Although a Friday launch attempt was ruled out, the Kennedy Space Center launch team began preparing for a Saturday liftoff just to keep options open.

The NASA Mission Management Team met at about 9:15 a.m. EST Friday to make a formal decision on how to proceed. And it was then made official: Endeavour will wait until Tuesday to fly. The launch time will be 5:45 p.m. EST.

"We agreed that the best use of our resources, the best way to minimize the risk to the (Endeavour) flight, to be sure we can get it off before the end of the year and accomplish all the critical mission objectives was to target our first launch attempt on Tuesday evening," James Van Laak, space station operations manager at the Johnson Space Center in Houston, told a news conference Friday.

"The principle benefits of doing that is that it allows us to have a clear understanding of the consequences, the outcome of the EVA on Monday. We feel good it can be done and will be successful, but it uses a good part of the day Monday and we want time to assess the outcome and make certain we're in a good safe, configuration.

"Clearly, if we were to try and launch on Monday it would require that we tank and have the crew get aboard the vehicle while we were still assessing things. And that puts a great deal of pressure on all involved and was not the way to make the best decision possible."

But what if the spacewalk isn't successful in clearing the obstruction?

Van Laak said in such a situation plans would call for the Progress to be locked down as best as possible, like it is now, allowing Endeavour to launch Tuesday and dock two days later since structural analysis shows the shuttle can link up with the station with the Progress in its current state. Further work on the Progress to be delayed until after the shuttle departs the station.

In a worst-case scenario in which the cosmonauts can't get the debris removed and the Progress isn't re-secured as it is currently, then the craft would undock and move to a parking orbit until after the shuttle visit.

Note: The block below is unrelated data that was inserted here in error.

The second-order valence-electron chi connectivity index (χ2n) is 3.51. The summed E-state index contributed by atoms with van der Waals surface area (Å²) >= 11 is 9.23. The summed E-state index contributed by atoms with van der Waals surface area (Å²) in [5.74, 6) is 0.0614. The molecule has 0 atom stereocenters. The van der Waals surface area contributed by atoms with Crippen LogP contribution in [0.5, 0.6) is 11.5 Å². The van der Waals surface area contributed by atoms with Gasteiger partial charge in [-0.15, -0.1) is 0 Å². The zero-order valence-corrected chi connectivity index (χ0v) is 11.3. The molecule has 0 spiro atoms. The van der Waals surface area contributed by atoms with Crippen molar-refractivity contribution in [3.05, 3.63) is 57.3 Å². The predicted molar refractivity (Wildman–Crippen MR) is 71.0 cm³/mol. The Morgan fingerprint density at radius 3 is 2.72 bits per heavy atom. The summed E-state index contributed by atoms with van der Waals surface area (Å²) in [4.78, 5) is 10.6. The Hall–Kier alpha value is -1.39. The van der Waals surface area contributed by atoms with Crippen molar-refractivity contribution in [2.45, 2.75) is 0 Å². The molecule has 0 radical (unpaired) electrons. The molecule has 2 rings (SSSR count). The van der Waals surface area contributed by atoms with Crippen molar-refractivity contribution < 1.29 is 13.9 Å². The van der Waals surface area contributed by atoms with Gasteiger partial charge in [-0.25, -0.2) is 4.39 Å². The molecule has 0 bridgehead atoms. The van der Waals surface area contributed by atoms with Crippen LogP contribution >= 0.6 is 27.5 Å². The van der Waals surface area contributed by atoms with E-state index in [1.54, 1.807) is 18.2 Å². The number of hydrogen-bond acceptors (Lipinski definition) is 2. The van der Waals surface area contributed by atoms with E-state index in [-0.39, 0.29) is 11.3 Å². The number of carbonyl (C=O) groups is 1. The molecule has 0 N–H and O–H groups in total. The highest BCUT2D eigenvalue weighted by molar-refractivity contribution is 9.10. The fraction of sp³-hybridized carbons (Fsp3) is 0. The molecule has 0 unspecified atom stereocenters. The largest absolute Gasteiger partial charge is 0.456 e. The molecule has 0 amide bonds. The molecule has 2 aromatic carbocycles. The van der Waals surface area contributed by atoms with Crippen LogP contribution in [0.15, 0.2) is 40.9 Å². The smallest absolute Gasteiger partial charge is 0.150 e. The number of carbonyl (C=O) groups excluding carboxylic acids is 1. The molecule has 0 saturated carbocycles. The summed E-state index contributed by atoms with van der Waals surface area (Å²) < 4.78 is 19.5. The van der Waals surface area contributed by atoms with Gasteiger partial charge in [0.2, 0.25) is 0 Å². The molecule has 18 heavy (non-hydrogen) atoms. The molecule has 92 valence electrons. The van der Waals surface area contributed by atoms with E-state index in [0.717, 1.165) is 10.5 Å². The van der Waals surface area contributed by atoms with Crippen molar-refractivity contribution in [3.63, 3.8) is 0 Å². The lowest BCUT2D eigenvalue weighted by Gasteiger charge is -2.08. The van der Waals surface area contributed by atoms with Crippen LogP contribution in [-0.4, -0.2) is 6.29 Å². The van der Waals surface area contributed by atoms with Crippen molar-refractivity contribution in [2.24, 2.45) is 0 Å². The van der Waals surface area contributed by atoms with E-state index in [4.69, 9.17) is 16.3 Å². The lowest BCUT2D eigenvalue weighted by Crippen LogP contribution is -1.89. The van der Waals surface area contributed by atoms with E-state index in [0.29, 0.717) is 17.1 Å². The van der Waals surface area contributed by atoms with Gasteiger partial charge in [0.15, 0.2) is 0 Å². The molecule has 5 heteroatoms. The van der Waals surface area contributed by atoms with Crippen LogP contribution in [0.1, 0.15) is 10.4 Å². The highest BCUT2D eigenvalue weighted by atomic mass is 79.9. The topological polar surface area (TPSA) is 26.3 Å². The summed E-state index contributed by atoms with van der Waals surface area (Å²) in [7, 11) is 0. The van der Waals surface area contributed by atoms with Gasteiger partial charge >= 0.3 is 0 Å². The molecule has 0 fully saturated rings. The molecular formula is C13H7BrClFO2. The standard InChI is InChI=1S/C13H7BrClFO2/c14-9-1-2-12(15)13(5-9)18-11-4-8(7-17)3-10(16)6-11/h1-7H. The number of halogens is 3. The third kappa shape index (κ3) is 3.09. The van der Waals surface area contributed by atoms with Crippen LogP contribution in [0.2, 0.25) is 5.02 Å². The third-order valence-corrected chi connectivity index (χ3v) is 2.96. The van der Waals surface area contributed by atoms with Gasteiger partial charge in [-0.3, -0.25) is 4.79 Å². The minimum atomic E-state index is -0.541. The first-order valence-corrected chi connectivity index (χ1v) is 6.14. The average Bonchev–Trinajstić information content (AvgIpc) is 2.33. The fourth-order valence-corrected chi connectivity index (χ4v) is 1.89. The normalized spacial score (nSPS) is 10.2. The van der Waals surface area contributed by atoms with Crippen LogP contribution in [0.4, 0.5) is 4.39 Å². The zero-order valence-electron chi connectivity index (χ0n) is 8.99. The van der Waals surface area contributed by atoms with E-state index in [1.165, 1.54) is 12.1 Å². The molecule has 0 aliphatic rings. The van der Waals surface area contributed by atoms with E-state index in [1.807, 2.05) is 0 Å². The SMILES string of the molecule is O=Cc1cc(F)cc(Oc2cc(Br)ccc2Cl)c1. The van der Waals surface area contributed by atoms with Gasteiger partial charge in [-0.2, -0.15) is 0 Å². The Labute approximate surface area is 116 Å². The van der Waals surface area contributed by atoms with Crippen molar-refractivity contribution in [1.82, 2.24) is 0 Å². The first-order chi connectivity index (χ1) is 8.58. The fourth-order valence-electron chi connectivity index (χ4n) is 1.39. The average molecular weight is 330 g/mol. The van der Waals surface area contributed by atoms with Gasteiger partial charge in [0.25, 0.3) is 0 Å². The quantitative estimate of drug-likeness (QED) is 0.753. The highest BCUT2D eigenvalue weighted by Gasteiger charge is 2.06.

Earlier on Thursday NASA had considered an option of launching Endeavour on Friday and have the spacewalk occur while the shuttle was docked to the station. But that would have most likely forced a spacewalk scheduled for two shuttle astronauts -- to install thermal blankets on the drive motors of the U.S. solar arrays -- to be deferred to the Expedition Four crew, as well as forcing mission planners to rework parts of the game plan for Endeavour's docked time at the station.

Although trained for the job of attaching the blankets, the spacewalk would have disrupted the Expedition crew's planned timeline that is already full with stowing supplies brought by the Progress and shuttle and tending to the station's science experiments. The crew -- commander Yuri Onufrienko and flight engineers Carl Walz and Dan Bursch -- are scheduled to spend five months on Alpha.

The official reason for Thursday's launch attempt to be scrubbed was the need to give engineers more time to ensure it was safe for the shuttle to link up to the station with a Progress not "hard docked." The shuttle imparts structural loads when it attaches to the station and NASA needed to ensure the wobbly Progress wouldn't rock back and forth and damage the complex.

Now showing
For Spaceflight Now+Plus service (subscribers only):

The Russian Progress cargo ship makes an automated docking to the Zvezda service module of the International Space Station on Wednesday.
  QuickTime or RealVideo

See full listing of video clips.